¶ 15. From the inception of plaintiff's suits against Stamp Tech and Lydall, the parties disputed who was at fault for plaintiff's injuries. On this point, Stamp Tech's position has been consistent. It did not believe that it should be held responsible for plaintiff's injuries, but recognized that, at trial, it could be held responsible. In other words, even if Stamp Tech agreed with Lydall that it had a complete defense when it settled, Stamp Tech still had to defend a lawsuit and obtain a jury verdict in its favor. The question is not whether it settled in the face of a viable defense, but whether that settlement was pursued in good faith, and was within the indemnity agreement. Plaintiff's objection to Lydall's motion for partial summary judgment on the indemnification issue, together with certain of its accompanying attachments and other documents in the record, support this position. Plaintiff originally sued Stamp Tech in April 2004. Aware that plaintiff had sustained a substantial injury, and after consulting with counsel, Stamp Tech wrote to Lydall in June and September of 2004 to notify Lydall that it intended to seek a settlement in the suit and to request that Lydall honor its contractual obligation to defend and indemnify Stamp Tech. In October 2004, Stamp Tech accepted a stipulated judgment against it-only after Lydall had rebuffed its requests to participate in the suit.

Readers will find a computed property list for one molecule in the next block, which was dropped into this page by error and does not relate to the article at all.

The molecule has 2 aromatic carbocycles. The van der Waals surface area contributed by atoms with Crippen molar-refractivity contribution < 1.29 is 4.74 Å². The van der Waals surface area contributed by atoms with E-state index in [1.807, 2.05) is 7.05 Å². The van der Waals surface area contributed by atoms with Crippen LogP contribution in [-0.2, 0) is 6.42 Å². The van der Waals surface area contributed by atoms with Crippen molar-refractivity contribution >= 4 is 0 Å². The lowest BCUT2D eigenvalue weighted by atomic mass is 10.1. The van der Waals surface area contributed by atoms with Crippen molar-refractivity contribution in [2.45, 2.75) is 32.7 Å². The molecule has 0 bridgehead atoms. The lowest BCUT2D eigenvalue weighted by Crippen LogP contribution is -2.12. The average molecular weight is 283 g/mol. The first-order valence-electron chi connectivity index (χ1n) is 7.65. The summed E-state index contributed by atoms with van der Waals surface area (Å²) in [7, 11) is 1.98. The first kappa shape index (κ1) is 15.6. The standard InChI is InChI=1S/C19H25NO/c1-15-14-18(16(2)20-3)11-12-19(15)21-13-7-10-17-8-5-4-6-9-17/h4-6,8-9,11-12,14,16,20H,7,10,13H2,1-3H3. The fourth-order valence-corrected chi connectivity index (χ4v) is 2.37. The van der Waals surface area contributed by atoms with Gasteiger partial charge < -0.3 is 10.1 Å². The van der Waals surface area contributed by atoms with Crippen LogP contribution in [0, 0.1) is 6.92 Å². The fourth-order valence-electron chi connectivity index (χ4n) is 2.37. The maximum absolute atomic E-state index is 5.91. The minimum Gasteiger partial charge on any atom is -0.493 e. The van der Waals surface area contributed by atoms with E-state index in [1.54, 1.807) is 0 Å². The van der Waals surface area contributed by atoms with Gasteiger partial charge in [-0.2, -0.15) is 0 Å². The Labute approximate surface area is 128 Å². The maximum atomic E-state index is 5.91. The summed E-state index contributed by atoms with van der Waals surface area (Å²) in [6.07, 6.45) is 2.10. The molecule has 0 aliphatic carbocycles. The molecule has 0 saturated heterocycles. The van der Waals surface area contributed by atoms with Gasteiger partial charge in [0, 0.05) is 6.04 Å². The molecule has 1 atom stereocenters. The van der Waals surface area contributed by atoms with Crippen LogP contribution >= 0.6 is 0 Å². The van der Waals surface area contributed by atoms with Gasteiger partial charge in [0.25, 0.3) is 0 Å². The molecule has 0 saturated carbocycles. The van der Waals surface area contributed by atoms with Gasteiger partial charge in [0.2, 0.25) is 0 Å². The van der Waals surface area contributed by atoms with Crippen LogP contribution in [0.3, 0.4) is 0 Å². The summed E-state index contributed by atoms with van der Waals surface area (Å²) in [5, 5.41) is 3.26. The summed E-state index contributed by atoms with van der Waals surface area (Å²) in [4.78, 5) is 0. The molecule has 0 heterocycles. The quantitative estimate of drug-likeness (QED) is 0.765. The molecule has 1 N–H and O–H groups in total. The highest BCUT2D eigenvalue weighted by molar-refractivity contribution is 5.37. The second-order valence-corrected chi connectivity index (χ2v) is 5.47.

¶ 16. Lydall, on the other hand, has asserted varying theories of fault to suit its needs, depending on whether it was defending against plaintiff's indemnity claim, or its own liability for purposes of Vermont's Workers' Compensation Act. For example, Counts II and III in plaintiff's complaint allege that, among other acts, Lydall's removal of the hard guard it had installed created the dangerous condition that made plaintiff's injuries substantially certain to have occurred. In its answer, Lydall steadfastly denied having ever installed a hard guard on the press, while faulting Stamp Tech's negligent installation of the light curtains for plaintiff's injuries. Later, in its motion for partial summary judgment on the indemnification issue, Lydall asked the court to assume that hard guards had been installed and that but for their removal after Stamp Tech had completed its installation of the light curtains, plaintiff could not have been injured. Lydall is, of course, entitled to plead different legal theories in the alternative, but it cannot urge the court to take as fact its assertion that Stamp Tech has no liability, or a complete defense to liability on the indemnification claim, and then abandon that factual position to support its defense on the workers' compensation claim.